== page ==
In considering decommissioning, the first issue is that they are full of water. So the gas distribution network has to work closely with the local water authority to agree a discharge consent for the volume of water (with stipulated levels of pollutants), as well as an Environment Agency deployment licence. On its way down the drain, the water passes through a 4-5-screen filtration and dewatering system. Weekly samples are taken to make sure that the water quality meets consent requirements. Issues include deviation from neutral pH, the level of suspended solids, chemical oxygen demand, and the presence of oil, grease or saturated methane, which have to be removed.
For recent projects, Northern Gas Networks has been using a BakerCorp skid-based filtration system using 4-in diameter flexible hose. The water is first sent into a holding tank to settle out suspended solids to settle, followed by a filter bag and a methane stripper.
Terms of the discharge consent includes stopping water releases in extreme weather. This helps ensure that the municipality’s wastewater treatment system won’t be overwhelmed. The filtration systems feature a flow meter or telemetry to automatically cut off the drainage pumps in case of torrential rains or blockages, for example.
On an average gasholder project, nearly a month - 20-25 days - is spent pumping 24/7 to drain the water down to the residual water line, which in an aboveground tank is a metre from ground level (on a two-foot thick reinforced concrete pad).
Next, the team cuts its way through the shells to the centre. To guard against the risk of accumulated pockets of methane remaining behind, it must use only cold cutting processes – shears – to make a hole, rather than an oxyacetylene torch, for example.
Sitting on the remaining water is a layer of oil, accumulated drip by drip over decades of maintenance of the metal-to-metal moving parts of the gasholder. This oily water is pumped into tankers and sent to specialised processors that recover the oil from the water using centrifuges. Then, the rest of the water is pumped through filtration and down the drain.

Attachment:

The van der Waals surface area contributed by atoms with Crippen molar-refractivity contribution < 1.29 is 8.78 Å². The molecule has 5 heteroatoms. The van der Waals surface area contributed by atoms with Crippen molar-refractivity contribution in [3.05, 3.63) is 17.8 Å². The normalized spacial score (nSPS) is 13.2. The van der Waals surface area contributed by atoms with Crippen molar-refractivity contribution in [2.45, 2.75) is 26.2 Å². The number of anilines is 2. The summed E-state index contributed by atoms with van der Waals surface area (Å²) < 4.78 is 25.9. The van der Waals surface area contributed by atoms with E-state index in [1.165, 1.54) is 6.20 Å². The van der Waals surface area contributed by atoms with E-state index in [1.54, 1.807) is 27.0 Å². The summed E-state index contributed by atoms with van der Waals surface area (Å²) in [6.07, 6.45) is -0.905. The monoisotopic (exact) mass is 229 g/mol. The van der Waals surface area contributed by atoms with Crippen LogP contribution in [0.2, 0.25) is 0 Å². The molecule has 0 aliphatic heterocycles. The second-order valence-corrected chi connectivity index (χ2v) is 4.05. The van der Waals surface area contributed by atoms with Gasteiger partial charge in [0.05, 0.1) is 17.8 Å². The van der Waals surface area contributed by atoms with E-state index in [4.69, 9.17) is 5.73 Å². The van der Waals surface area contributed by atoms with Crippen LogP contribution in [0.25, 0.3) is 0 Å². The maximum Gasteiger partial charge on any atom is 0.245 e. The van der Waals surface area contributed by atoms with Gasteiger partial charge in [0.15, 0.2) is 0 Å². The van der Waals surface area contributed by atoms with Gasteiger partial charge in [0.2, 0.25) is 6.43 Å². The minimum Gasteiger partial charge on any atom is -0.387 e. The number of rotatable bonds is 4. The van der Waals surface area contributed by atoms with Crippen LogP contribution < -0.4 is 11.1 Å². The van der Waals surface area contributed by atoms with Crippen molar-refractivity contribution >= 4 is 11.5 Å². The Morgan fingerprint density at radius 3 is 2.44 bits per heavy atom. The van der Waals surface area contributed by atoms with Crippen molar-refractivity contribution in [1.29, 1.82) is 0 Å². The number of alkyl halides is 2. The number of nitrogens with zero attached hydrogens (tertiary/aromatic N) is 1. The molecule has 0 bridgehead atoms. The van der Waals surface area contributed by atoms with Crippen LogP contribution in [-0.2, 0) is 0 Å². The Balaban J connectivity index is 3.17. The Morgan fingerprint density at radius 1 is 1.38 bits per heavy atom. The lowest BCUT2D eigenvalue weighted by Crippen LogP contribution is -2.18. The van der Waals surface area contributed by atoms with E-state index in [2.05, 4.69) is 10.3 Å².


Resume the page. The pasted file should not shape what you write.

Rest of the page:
Beneath that is a layer of what is known as gasholder sludge – organic materials such as leaves that fell between shells and settled at the bottom of the tank. It is tested, placed in dewatering boxes dosed with a polymer flocculant that expels water from the material. The water is filtered and treated as normal. What is left, dry filter cake, is classified as hazardous waste, so is disposed of.
Once the tank is cleared out, physical demolition is fairly straightforward: a 490 excavator fitted with demolition shears. First, it creates a bigger opening to get in, drives to the centre, and then takes off the interior roof. Then it starts the process of cutting the inner tank, working clockwise, until the internal lifts have all been cut up. Then, all that is left is the external tank wall and the floor. These outer walls, built thicker to resist the force of the water, may be too much for the shears, particularly if riveted. Since the site is now open to the elements, and there is no risk of methane, workers can use hot cutting torches to systematically deconstruct these sections.
All of the scrap metal is processed on site, and taken away in 25t bulker wagons. In fact, there is so much metal that one of the contractual terms with the demolition company is an agreed rate per tonne of the scrap offered to the operator.
Those contracts are let through framework agreements, and demolition contractors’ bids are assessed systematically. “We don’t go for the cheapest; we go for the people that we think will do the best and safest job,” states Mark Johnson. Other contracts are let for the dewatering operation, oil and sludge removal and on-site welfare facilities.